The valve of the present invention has the advantage over the prior art of being small in size and inexpensive to manufacture. In particular, the valve of the present invention provides degassing openings which enable vapor bubbles to pass to the returning fuel stream at a point in the flow upstream of the valve seat and armature, so that these bubbles can avoid passing by or near the armature and valve seat.


The drawings present a simplified representation of an exemplary embodiment of the invention, described in more detail hereinafter, wherein:

FIG. 1 shows a cross-sectional view of a fuel injection valve according to the invention; and

FIG. 2 is a cross-sectional view along line II--II in FIG. 1.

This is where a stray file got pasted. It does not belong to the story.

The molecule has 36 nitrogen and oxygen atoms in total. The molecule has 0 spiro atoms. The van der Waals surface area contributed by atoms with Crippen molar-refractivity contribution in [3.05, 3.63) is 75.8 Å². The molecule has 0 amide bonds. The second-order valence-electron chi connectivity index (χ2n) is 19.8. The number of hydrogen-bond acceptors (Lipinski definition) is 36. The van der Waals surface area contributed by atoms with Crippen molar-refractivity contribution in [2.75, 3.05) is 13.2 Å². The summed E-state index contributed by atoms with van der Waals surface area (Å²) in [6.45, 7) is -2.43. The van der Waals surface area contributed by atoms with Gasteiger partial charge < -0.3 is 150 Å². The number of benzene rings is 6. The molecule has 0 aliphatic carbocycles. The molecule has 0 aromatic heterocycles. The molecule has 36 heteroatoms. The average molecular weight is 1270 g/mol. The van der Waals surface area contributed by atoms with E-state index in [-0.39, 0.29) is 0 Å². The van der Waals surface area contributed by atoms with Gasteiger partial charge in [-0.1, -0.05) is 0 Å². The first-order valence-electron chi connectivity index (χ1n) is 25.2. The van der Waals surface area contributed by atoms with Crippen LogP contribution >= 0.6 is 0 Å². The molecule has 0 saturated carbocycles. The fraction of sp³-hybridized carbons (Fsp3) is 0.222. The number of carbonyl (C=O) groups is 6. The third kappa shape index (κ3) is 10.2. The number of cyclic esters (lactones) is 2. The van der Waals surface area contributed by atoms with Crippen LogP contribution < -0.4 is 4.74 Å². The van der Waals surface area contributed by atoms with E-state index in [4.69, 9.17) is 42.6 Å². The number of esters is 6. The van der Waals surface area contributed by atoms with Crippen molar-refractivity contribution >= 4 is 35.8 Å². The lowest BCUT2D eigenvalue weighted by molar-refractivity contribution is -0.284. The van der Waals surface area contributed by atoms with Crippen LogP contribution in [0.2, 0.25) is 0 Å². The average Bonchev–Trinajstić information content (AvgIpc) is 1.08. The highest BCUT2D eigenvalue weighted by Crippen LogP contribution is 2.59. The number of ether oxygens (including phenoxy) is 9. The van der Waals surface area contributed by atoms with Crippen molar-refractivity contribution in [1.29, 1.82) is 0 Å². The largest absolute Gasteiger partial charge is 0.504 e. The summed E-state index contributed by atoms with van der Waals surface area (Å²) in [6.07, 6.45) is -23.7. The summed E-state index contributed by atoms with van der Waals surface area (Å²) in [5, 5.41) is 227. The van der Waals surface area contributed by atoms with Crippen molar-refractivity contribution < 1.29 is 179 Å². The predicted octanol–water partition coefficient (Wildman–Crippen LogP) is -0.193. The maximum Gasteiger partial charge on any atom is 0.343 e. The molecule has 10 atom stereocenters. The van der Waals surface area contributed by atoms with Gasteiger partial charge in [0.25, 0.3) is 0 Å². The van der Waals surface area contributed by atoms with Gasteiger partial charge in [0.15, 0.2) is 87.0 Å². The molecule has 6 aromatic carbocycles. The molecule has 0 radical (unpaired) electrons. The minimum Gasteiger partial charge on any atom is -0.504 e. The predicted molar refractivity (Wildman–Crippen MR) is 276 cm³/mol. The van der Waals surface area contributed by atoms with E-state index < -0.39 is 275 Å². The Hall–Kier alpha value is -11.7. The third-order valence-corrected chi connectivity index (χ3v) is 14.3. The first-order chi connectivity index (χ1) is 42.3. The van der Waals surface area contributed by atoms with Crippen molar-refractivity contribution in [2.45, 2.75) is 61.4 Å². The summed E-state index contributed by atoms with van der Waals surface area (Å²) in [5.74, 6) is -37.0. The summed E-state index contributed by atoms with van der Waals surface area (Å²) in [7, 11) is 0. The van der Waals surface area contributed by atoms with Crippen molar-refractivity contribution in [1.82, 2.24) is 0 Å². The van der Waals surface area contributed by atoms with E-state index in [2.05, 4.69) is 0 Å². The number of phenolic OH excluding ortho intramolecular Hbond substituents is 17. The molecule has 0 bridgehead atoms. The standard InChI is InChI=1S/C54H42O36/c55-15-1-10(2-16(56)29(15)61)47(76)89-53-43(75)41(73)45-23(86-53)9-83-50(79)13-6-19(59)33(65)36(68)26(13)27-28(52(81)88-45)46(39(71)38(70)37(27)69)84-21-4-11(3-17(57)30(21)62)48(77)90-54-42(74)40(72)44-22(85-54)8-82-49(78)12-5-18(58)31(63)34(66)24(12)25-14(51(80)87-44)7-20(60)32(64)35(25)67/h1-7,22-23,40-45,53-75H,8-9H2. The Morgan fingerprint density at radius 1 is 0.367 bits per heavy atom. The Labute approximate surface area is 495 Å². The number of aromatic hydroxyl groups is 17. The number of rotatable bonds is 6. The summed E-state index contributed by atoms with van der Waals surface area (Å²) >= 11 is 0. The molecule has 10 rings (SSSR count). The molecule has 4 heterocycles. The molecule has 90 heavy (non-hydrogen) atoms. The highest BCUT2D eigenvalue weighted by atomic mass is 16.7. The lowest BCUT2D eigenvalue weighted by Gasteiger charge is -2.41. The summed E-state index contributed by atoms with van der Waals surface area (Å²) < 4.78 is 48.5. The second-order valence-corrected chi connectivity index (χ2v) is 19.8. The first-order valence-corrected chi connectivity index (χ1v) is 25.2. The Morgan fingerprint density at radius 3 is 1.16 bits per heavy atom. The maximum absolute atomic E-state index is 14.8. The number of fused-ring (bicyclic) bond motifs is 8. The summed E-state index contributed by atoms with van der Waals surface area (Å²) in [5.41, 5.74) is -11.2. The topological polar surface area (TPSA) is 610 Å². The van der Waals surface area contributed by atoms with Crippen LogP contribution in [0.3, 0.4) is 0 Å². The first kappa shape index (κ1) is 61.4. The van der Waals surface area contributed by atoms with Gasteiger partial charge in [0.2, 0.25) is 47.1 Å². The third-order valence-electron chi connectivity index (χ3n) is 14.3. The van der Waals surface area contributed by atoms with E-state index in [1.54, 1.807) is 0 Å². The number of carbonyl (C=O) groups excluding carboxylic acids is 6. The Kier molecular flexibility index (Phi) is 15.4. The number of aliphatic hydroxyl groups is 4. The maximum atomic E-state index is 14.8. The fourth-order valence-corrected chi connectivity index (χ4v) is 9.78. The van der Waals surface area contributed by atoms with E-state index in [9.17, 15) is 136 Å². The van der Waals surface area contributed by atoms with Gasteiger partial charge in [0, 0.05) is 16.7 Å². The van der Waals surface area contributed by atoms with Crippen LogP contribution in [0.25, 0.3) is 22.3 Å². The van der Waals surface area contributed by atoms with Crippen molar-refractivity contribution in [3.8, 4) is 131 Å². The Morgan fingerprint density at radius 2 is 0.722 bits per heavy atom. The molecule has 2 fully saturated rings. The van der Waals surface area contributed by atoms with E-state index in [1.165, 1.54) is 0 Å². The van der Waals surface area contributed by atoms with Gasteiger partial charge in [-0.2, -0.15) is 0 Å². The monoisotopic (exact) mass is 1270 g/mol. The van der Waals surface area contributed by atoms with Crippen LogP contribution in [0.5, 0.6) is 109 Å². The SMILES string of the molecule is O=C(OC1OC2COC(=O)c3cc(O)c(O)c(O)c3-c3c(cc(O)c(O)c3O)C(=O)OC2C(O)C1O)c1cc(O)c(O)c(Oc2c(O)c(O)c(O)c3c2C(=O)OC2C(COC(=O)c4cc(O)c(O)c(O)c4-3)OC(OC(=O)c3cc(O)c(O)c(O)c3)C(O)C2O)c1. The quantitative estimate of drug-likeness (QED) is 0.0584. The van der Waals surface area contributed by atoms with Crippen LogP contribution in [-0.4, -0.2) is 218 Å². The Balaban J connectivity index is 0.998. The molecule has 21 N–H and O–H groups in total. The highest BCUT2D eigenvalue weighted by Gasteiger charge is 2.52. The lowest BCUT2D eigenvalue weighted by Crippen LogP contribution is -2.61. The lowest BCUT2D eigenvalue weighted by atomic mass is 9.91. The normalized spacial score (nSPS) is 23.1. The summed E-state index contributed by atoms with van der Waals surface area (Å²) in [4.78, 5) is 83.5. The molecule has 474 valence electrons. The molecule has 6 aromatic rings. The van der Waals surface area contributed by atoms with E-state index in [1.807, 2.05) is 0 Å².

The fuel injection valve shown in the drawings is an example of an electromagnetically actuatable valve for a fuel injection system which serves, e.g., for injecting fuel into the intake tube of an internal combustion engine with externally supplied ignition. The valve casing 1 is fabricated by a stress-free forming operation, such as deep drawig, rolling, or the like, and has a cup-like shaped body 2. A first connecting tubular element 4 is inserted in sealed fashion into a cylindrical bore 3 of body 2. The tubular element 4 is comprised of a ferromagnetic material, and serves as the core of the solenoid winding of the electromagnetically actuated valve. The tubular element extends concentrically along the axis of the valve, and its end 10, which serves as the winding core and projects into an interior cavity 9 of valve casing 1, has an interior bore 6 into which a second connecting pipe 7 is pressed, the latter having a cylindrical flow opening 8. End 10 of first connecting pipe 4 extends into the interior cavity 9 of valve casing 1 and supports an insulating coil carrier 11 which at least partially encloses the solenoid winding 12. The coil carrier 11 and solenoid winding 12 do not completely fill the interior cavity 9, but are housed within it with additional free space, and are axially secured by means of at least one guide pin 14 in conjunction with a bead or snap fastening 15 in an attachment bore hole 16 of the body 2. A spacing ring 19 presses against and is sandwiched between the end face 18 of the valve casing 1 and a guide membrane 20 adjoining said spacing ring. The side of guide membrane 20 opposite from ring 19 engages a shoulder 21 of a nozzle carrier 22, the latter partially surrounding the valve casing 1 and having at its opposite end a portion 24 bent into a holding groove 23 of valve casing 1, whereby an axial tension force is provided for holding the spacing ring 19 and guide membrane 20 in place. Nozzle carrier 22 terminates, beyond shoulder 21, in a cylindrical space 25 for coaxially accepting a nozzle element 26, the space and the nozzle being directed away from the valve casing 1. The nozzle element is attached to the nozzle carrier by such means as, for example, welding or brazing. The nozzle element 26 has a generally blind-end preparation bore 28 with bottom 30. At least one fuel passage 29, which opens to bottom 30, serves to supply the metered amount of fuel. The relationship between each fuel passage 29 and the bottom 30 of the preparation bore 28 is preferably such that no tangentially directed flow is generated in the bore. Rather, the fuel jet exits from each fuel passage 29 without initially contacting the walls of the preparation bore 28, and thereafter, i.e., further downstream, impinges on the walls of the preparation bore where it undergoes dispersion with film formation. In this way, a film of approximately parabolic shape is developed whereby the fuel moves toward the open end 31 of preparation bore 28 and breaks away therefrom. Each fuel passage 29 is disposed at an angle to the axis of the preparation bore, and extends between a cup-shaped space 32, which is formed in the nozzle element 26 and said preparation bore 28. Said nozzle element also has an arcuate valve seat 33 formed on it, which cooperates with a spherical valve head or valve part 34. In order to minimize dead space, the volume of the cup-shaped space 32 is preferably designed to be as small as possible when the valve head 34 abuts against the valve seat 33.